Q: I just bought your Ear Training One Note Complete book from Barnes and Noble. I understand the idea of relative pitch and I totally agree with your approach of straight memorization. However, I play trumpet and hadn't really thought about the fact that the book might not have a portion in Bb (spoiled by the Aebersold stuff I guess). This presents a real problem for me personally because I tried to teach myself trumpet with a chromatic tuner and ended up learning (sort of) the fingerings in C and have finally purged most of that and replaced it with the Bb info. I'm afraid that using the CD as is might bring back old habits. I'm also afraid that transposing the answer key and looking it up each time wouldn't give me the immediate feedback I need. I was wondering if you had any suggestions. Also, is there a Bb version available/in the works/can I get one??? thanks for the excellent resource!
A: I understand your dilemma, and I have a couple of concerns.
First if let's say there was a Bb version. You would hear the a cadence in C then let's say the 5th or G concert was played. You would like the answer to be A or the 6th. So then when you played A on the trumpet you would be playing a G concert. I'm wondering about the wisdom of learning ear training/music theory in this manner. Basically if you hear the 5th of a key sounded you think the sixth (or basically always thinking with transposition.) You would basically have to do this for all music theory and ear training knowledge you possess. I guess that is OK but from the trumpet players and woodwind players that I talked to they believe you should be able to do the ear training method both concert AND transposed. I'm also wondering how you will deal with always transposing when you are reading non-transposed parts which happen quite a bit in the real world.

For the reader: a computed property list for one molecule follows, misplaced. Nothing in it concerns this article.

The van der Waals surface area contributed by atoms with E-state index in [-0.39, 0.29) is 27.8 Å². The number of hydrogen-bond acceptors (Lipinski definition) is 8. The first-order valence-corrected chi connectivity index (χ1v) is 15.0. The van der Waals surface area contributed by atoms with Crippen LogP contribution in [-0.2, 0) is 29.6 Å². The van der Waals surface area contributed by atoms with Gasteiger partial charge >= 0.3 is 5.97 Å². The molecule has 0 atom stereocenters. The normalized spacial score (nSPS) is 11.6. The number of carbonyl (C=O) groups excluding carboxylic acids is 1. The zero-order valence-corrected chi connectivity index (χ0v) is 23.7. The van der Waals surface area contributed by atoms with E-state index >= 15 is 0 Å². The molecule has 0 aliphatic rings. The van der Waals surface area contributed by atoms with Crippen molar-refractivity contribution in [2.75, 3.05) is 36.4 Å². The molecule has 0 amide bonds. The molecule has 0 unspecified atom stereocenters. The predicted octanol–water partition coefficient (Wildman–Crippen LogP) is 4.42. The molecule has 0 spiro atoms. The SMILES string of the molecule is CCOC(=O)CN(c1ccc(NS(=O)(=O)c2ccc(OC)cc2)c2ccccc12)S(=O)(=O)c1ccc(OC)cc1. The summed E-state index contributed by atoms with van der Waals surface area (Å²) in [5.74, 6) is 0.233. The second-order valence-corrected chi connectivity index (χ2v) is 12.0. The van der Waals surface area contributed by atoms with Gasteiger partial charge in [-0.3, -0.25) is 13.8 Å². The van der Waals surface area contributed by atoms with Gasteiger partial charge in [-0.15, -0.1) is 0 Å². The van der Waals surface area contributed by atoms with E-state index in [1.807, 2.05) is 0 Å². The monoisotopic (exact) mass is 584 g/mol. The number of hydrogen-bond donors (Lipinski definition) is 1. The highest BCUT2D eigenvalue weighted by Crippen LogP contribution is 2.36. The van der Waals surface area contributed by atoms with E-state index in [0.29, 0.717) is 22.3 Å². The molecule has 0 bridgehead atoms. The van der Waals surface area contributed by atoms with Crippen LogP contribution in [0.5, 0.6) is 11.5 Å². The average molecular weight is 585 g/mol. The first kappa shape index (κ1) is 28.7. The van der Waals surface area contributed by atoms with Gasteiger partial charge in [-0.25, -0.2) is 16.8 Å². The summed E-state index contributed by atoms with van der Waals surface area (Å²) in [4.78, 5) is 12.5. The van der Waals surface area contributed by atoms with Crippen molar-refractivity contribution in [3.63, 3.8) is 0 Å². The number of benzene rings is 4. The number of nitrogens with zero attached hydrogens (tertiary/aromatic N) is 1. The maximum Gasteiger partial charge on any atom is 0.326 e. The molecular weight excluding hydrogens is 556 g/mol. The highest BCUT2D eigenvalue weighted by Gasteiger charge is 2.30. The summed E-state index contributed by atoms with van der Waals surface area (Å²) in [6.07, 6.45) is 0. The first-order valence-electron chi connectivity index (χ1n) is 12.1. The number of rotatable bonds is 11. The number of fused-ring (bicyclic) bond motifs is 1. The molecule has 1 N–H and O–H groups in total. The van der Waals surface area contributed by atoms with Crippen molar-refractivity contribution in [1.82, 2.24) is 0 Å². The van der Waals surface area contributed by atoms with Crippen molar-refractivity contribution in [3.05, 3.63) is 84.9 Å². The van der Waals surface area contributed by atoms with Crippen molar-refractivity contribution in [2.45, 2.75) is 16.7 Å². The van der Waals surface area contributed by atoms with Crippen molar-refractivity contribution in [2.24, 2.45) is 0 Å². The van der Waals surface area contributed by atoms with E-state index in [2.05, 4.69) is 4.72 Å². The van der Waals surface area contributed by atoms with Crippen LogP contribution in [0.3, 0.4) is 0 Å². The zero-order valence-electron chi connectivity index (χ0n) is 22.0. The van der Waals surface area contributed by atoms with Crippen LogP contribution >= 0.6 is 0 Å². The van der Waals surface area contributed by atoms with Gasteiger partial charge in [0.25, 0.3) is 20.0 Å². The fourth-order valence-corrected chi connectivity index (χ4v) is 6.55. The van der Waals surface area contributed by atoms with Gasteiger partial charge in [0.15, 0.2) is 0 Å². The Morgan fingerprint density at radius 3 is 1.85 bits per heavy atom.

On the other hand I understand your need for instant ear to finger connection. One possible solution would be to listen to the Ear Training One Note Complete CD and pretend the cadence is in Bb; then when you hear to answer it will be transposed.
Another possibility would be to use your trumpet when you listen to the CD. You would hear the I IV V cadence and then when the note in question would sound, you would then play on the trumpet what note you think is correct. This way you wouldn't even have to listen to the answer because you would know if your trumpet note matches the sound on the CD.
A really no-nonsense answer to your quandary would be to say you should learn the ear-training "in concert" as originally intended, just to be an all around good musician, then go BACK over the exercises with your trumpet, until you are instantaneous in your responses. Tough to do, but that's another route.